Tyler Davis majored in English at Smith and spent her senior year blissfully as one of the Poetry Center’s interns. Now she is completing a master’s in Counseling Psychology and will graduate with a license in Marriage and Family Therapy. She is trying to bring poetry to this new discipline, utilizing approaches of Narrative Therapy, since she is reluctant to leave literature in her academic past. Even without the guidance of writers in residence and the inspiration of the Poetry Center, many subjects and scenes still call out to be put down on paper.
“If it’s still there, waiting, that must mean that nothing ever dies.”
This town’s full to bursting.
The red dust of mining’s hey-day still circles us in open pits;
we carry it on shoe-bottoms, in lungs.
The blasts push us back from this century too often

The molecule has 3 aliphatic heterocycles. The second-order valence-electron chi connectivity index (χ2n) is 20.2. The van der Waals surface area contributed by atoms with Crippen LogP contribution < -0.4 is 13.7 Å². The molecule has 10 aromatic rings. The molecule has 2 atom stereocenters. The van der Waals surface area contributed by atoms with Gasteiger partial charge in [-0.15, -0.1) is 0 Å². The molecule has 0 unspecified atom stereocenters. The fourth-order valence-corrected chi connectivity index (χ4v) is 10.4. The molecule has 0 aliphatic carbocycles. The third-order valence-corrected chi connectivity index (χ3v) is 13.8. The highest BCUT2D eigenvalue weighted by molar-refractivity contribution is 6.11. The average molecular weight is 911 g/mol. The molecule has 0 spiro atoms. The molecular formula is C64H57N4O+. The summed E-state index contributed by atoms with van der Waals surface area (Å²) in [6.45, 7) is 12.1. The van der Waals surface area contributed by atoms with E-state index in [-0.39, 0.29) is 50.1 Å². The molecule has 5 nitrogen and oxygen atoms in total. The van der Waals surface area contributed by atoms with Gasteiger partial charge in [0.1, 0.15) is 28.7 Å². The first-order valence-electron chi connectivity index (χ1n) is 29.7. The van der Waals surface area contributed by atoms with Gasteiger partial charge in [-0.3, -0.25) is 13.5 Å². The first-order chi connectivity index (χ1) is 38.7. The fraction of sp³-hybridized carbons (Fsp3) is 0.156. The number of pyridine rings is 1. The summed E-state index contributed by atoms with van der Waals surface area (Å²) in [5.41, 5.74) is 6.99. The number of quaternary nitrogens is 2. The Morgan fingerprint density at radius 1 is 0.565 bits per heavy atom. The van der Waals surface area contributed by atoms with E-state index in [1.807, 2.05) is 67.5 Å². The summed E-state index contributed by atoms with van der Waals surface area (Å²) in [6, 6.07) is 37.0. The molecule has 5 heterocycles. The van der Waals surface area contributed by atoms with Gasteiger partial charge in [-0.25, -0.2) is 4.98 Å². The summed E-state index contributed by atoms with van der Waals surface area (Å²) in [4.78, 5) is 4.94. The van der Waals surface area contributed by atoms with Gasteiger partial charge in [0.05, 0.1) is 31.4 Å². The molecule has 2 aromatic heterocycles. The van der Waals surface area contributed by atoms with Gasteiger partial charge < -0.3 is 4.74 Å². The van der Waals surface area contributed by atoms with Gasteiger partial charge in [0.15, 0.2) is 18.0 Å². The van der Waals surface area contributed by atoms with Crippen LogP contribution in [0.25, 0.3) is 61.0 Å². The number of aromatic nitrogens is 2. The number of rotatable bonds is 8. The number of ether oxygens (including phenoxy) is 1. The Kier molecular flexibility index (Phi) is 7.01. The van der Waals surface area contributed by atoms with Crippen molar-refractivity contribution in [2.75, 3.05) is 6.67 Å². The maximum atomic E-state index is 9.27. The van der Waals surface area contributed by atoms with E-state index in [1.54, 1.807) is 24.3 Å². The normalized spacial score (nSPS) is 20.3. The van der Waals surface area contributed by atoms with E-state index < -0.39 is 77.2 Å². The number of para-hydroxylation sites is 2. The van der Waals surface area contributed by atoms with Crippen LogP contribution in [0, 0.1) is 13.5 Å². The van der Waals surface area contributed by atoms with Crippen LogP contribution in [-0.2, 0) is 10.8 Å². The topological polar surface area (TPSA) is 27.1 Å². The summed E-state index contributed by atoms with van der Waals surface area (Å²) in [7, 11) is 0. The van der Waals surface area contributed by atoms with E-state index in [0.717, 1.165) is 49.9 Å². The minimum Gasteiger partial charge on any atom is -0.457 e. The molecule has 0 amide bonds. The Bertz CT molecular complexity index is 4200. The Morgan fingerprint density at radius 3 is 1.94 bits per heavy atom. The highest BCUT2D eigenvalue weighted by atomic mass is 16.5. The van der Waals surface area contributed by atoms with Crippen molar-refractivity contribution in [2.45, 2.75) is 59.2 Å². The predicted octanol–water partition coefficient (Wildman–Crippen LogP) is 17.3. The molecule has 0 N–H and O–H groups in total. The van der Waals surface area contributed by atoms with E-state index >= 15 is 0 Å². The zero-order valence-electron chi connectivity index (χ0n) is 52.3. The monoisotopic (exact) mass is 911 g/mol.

so that we hang always on modernity’s fringes.
The pits we have dug are waiting to drown us.
The rickety buildings of Finn-town might explode—
too much past packed like a decade-old land mine.
Or perhaps the end will go like this:
all the bars on main street
will jump back to their immigrant languages,
a different bar for each country.
Men will stumble out to the frost one evening, surprised
to find their tongues flying through
Swedish, Finnish, Italian, Slovenian,
Mouths will clatter that night,
whiskeyed breath rising to the frozen stars,
voices descending into Babel.
They tumble like toy soldiers
as the mine pit mouths yawn wide to eat this run up.